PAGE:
Contrary to fears that artificial intelligence could replace writers in the TV and film industry, a new study shows these concerns are exaggerated – at least for now.
For the study, AI content detection company Originality.AI analyzed over 4,000 US TV show episodes aired from 2020 to 2023. The shows included daytime shows, primetime TV pilots, and a popular late-night comedy skit show.
The findings are consistent, the firm said in a report – Hollywood scripts are not being produced by AI text-generators or other tools based on large language models. Nearly 100% of the content in Hollywood scripts remains crafted by human writers.
Even among the most formulaic of scripts, daytime soap operas, the percentage of suspected AI-generated content only showed a small uptick above the margin of a false positive, Jonathan Gillham, author of the study and founder of Originality.AI, said.
The Writers Guild of America recently ended its five-month-long strike with a new contract, outlining actual limitations on how AI can be used in writers’ rooms and slamming the doors of the industry to such tools for now.
But maybe the Alliance of Motion Picture and Television Producers, representing the big studios and streamers, was inclined to insert these AI-related provisions into the agreement because generative AI is, as of today, not a thing in Hollywood.
There are possible signs of concern, though. Originality.AI’s study did actually unveil a slightly worrying trend in daytime soap operas.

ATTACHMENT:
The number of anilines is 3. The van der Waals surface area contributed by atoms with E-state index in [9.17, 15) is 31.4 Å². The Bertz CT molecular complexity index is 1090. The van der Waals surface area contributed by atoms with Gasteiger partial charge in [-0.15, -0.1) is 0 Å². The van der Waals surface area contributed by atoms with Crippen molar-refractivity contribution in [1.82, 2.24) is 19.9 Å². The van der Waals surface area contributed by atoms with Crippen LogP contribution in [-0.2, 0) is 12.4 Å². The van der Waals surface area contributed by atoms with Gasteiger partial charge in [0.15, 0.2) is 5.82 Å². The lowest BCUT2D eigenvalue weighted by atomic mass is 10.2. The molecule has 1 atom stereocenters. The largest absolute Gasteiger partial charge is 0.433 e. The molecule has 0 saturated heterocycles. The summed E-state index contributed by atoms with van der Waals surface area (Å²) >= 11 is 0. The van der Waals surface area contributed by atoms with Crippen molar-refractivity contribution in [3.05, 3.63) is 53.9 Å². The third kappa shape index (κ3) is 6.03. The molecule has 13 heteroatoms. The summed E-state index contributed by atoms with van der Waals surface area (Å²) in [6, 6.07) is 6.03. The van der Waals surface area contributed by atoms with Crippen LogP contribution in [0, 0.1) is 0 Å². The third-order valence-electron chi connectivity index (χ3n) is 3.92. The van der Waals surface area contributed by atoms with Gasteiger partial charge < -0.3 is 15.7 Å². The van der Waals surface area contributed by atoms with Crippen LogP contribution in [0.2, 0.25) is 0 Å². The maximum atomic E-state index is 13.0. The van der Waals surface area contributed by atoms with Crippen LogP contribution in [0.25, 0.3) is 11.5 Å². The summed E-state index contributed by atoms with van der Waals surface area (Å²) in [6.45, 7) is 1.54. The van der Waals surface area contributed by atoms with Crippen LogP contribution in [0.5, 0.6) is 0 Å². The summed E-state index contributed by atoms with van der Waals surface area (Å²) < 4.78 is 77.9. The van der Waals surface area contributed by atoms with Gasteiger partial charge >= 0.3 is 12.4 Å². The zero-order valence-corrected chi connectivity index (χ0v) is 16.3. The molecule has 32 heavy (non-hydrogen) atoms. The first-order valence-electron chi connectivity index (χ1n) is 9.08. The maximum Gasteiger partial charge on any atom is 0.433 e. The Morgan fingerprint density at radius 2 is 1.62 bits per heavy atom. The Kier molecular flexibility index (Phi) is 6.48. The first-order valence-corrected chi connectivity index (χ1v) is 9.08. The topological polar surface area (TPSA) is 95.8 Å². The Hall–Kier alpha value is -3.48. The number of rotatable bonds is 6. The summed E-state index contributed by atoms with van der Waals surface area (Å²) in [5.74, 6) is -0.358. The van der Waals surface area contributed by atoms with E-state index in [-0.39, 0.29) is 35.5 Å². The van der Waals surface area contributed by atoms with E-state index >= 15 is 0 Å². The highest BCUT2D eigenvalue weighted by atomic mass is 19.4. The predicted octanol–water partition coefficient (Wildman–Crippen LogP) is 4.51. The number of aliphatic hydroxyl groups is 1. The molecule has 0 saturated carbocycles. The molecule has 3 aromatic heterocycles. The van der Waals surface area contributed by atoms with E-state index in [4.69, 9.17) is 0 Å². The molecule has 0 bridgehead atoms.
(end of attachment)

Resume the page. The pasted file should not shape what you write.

In 2020, only 1.3% of scripts analyzed were suspected of having AI-generated content. This percentage aligns with the false positive rate (1.9%) of Originality.AI's detection software. However, the study shows a gradual increase in the percentage of scripts suspected to contain AI-generated content, peaking at 4.5% in 2023.
“This is still a relatively small number, and given the detector's imperfect accuracy, we would caution against drawing significant conclusions from this increase. However, it shows it is definitely worth continuing to monitor,” said Gillham.
Even if the study is optimistic about human scriptwriting overall, Originality.AI’s founder is still worried about the future of creating content inside the ever more profit-hungry studios.
“Writers are paid for ideas and for their script. What happens when the AI generates the idea? We know what the studios want – more profit. But if an AI is writing the scripts, where will this leave the writers?” asked Gillham.
Yes, in mid-August, DC District Court Judge Beryl Howell ruled that AI-generated content is not protected by copyright laws and that human beings are an “essential part of a valid copyright claim.”
“But it doesn’t take an army of lawyers to realize that by hiring a writer who has been forced to accept a ‘co-writing’ credit, that ruling can be easily bypassed,” Gillham pointed out.
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